So what have I been doing? I've not done a lot truth be told. Since last posting, I have had a few trips to Southampton, started volunteering and learning more about stress. Lately, I have felt very contemplative (not sure if that is the right word to use)...I have been looking back on my confidence and self-esteem and thought how this can completely change because of certain people.
I remember being about 9/10. I had moved a few years previously from living in Manchester (Boothstown if you wish me to be exact), and I remember still feeling like I didn't fit in. The friends I had were great, but I never felt like I fitted in with them; it was like they were always better than me. They had big screened televisions, sky (while I had maybe digital at best - probably the 5 channels at that time). I didn't care but for some reason being friends with them I sometimes did. That being said, that is not the point I wish to make, as usual I am babbling.
The point that I wish to make is bullying is horrible; it is one of the lowest things that a child or even adult can to do. Physical and mental abuse. It doesn't matter which can shape a person. Although I was too young to remember being bullied, and therefore have not let it affect me... I have heard about when I was 5, a girl tried to twist my arm behind my back to break it, but being double-jointed that didn't happen. I remember my mum going to school and getting frustrated with the teacher for lack of understanding. However I don't remember any incident. Lucky, I guess. That being said, some people aren't that blessed.
Even though I have no memories of being bullied, I do know on a number of occasions I have allowed people to knock my confidence and self-esteem. I could say how horrible people are, or that they were just mean people, but that wouldn't be true to me. Everyone has their reasons. I don't agree with them, and what they do is not about me. I would say the same to anyone.
Coming back to being 9/10, I remember one of my "friends" speaking unkindly behind my back. She called me an "ugly, thick bitch". It was awful. One of the other friends told me. It hurt and still to this day, it hurts to have either description used on me or anyone really. I never felt beautiful after that moment, and although I can happily say I have beautiful days where I look in the mirror, and think, "Wow, you look good today!", I know those can sometimes be rare. I have seen girls sharing 5 pictures where they felt beautiful on Facebook. In that spirit, here are five I wish to share:
Why do I feel beautiful in these?
1. This is obviously my graduation picture, and it is one of those days where all my makeup went well. Love how the blusher went on, my skin looked flawless and it's one of a handful of times wearing eyelash extensions and loving how my eyes pop!
2. I just love my hair in this picture, and it reminds me of spending time with two of my best friends on my 22nd birthday. This might be the only one I have of when I dyed my hair pink too.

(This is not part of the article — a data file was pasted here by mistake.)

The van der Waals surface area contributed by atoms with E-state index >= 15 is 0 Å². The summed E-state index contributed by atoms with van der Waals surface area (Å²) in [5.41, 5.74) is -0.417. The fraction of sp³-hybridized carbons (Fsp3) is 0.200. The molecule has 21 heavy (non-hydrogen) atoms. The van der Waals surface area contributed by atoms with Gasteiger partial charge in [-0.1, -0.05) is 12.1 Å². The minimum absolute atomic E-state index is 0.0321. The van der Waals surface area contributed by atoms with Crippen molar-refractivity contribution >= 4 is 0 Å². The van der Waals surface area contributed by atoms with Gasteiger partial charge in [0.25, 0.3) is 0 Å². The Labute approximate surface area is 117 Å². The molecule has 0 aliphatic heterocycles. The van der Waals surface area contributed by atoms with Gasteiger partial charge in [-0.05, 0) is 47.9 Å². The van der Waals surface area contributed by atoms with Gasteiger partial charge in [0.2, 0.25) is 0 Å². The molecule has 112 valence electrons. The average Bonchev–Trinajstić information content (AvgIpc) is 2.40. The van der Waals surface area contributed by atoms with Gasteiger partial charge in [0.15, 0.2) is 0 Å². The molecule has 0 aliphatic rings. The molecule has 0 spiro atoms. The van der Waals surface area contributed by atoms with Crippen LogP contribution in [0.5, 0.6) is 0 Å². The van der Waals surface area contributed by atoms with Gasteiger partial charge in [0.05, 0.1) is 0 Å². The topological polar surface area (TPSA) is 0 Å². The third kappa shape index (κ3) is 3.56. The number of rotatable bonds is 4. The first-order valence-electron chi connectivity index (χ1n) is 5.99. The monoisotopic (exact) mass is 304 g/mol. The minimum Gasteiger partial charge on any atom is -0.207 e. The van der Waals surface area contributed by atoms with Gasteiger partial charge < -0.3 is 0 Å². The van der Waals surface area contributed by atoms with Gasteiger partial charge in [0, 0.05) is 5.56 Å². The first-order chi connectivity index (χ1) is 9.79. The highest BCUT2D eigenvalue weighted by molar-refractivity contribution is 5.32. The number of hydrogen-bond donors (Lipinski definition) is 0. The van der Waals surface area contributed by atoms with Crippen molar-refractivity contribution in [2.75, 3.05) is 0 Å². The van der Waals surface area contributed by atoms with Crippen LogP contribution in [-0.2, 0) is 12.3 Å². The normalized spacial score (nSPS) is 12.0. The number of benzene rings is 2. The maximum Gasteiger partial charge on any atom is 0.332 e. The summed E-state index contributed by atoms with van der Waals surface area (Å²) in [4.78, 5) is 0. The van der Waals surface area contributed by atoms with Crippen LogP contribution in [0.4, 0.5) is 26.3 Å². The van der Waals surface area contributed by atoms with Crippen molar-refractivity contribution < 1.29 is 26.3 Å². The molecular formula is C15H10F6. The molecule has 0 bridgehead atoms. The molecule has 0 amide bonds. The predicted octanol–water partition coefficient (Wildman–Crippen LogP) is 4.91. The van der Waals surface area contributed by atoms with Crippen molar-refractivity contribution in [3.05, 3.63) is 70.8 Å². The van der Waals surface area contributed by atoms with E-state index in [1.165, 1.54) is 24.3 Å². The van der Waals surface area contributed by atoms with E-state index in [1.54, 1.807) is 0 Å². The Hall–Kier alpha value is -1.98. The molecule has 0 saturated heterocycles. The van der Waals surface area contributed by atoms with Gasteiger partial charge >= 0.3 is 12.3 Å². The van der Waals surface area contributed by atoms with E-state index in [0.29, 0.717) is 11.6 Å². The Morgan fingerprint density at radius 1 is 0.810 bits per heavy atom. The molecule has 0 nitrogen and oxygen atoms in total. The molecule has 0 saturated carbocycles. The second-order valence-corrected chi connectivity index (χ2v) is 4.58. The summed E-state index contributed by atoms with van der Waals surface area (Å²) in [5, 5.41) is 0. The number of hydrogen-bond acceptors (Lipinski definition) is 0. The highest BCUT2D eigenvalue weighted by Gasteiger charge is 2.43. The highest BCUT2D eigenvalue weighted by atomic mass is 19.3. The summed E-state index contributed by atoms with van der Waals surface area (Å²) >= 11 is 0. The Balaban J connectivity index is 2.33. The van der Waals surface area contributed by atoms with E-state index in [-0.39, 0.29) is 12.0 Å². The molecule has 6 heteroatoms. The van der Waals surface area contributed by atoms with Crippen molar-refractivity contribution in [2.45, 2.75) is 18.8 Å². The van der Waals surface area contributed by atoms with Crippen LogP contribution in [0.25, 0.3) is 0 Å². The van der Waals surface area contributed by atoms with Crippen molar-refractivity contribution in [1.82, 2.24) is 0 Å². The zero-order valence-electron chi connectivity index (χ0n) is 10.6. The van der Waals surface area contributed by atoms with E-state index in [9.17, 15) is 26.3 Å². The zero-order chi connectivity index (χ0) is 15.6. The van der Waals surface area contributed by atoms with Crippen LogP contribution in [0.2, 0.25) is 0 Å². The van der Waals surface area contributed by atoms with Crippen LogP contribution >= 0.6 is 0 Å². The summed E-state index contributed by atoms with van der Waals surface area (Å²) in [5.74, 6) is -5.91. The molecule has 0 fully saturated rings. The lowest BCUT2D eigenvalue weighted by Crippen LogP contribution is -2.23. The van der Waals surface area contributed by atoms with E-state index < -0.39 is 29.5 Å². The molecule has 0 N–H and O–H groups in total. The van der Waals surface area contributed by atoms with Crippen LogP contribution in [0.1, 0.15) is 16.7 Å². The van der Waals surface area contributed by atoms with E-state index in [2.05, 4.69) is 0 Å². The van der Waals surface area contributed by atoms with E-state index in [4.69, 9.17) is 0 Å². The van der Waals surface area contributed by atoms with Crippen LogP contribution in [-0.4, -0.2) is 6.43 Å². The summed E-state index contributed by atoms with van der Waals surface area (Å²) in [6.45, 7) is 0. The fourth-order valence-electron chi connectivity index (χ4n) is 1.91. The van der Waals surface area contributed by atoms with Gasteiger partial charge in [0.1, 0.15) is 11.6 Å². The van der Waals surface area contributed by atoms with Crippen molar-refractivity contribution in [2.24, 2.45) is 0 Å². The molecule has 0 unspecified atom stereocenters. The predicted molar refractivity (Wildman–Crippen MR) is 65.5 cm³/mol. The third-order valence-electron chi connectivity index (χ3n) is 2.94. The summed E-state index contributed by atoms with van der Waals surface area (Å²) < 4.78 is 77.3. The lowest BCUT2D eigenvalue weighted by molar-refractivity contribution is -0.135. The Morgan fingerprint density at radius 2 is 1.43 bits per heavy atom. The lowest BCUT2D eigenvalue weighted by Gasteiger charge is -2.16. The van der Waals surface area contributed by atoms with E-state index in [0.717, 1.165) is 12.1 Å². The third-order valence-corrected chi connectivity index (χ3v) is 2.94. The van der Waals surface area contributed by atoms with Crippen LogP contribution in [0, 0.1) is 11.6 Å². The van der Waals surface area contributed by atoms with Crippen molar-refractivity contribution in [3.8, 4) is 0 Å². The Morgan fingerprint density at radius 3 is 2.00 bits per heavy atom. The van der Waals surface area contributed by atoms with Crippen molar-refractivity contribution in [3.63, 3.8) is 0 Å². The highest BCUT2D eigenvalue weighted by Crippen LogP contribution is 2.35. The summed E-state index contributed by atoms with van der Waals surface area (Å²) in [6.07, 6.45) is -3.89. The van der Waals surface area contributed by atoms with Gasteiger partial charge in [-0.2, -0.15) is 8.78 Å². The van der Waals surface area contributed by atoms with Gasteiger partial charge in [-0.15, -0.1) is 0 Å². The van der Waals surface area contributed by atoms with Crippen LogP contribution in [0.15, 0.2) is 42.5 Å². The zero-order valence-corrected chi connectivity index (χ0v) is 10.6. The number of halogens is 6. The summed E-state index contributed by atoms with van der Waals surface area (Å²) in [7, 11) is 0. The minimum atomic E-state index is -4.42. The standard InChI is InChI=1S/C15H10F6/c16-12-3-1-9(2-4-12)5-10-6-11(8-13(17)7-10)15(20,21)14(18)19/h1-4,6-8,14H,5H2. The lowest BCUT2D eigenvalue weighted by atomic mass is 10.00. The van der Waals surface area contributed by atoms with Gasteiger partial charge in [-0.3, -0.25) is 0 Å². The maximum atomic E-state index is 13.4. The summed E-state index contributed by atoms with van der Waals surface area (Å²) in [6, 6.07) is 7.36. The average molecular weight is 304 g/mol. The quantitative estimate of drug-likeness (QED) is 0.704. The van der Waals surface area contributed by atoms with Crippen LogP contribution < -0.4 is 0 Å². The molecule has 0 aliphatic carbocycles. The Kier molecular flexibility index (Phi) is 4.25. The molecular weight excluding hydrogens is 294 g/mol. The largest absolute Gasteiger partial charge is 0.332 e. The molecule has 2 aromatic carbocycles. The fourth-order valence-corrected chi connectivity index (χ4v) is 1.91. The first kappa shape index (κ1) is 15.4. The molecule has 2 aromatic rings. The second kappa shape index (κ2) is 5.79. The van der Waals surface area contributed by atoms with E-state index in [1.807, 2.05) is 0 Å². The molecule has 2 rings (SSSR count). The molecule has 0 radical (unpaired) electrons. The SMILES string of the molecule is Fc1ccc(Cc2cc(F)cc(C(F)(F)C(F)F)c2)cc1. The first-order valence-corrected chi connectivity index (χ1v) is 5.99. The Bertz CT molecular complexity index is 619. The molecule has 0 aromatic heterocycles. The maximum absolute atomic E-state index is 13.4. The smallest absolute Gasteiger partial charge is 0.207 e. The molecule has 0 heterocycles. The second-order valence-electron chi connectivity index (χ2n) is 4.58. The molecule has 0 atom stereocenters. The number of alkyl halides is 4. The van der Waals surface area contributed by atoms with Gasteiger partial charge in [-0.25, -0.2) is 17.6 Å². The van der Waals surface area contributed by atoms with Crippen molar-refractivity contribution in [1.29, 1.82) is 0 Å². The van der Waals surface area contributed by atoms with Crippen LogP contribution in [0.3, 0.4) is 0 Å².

3. This is a picture from the last time I got my hair done. I'm useless at curling my hair, and love it like this!
4. This is actually very recent, and again I love my hair colour, and my makeup looks flawless.
5. This is the oldest picture of them all. It was taken maybe 5 years ago (when my dog was still technically a puppy at 2 years old). I just love how happy I look with my baby.
My confidence has increased a lot since then. It increased when I fell in love and was told I was beautiful. Although I don't recommend basing your self-worth on anyone, I think you should surround yourself with family and friends who make you feel like a good person. I still have bad days though. During stressful times, my skin can break out. It did recently in fact. From these periods, it has left scarring that I find hard to cover with foundation. One guy I fancied when I was 18 even went as far as telling me it looked "disgusting". I know it does to me, but never thought anyone else would say or think that. Sometimes I hear those words back when I do my makeup in the morning.
What I've learnt recently is...it doesn't hurt when someone says something hurtful. Well, not all the time. It hurts when they say something hurtful about something you already hate about yourself. For example, in primary school I remember another "friend" saying that I had hairs on the top of my nose like the hobbit. She said something like: "You know how in the Hobbit, they have hair on their feet, you have it on your nose!" She was just laughing about it, and to be honest I hadn't really looked there and it still doesn't bother me. However it hurts when I've been specifically called ugly or disgusting for things I'm self conscious about like my skin. I feel this must be the same for women who feel overweight, hate their nose, their lips, you name it!
Going back to that comment, "ugly, thick bitch"... at the time I didn't focus on the ugly part. I focused on the "thick". In primary school, I hated it. I felt stupid. Having dyspraxia (which affects co-ordination; making your handwriting messy and struggling in sports), it meant I often needed to attend special classes to help with my handwriting. We used to be divided into small groups - top (the clever ones), average ("normal") and below average (those struggling a bit like me). No matter how hard I tried, I always seemed to be below average. However the day that this girl said this, I got a really good grade in English for writing a creative story. I feel that sometimes I want to prove that I'm not "thick".
It's probably why I pushed myself when doing my GCSEs, why I wanted to go to university and why I try my best even in jobs I have hated.
Has something someone has said to you stuck in your mind? I'd love to hear your thoughts on this.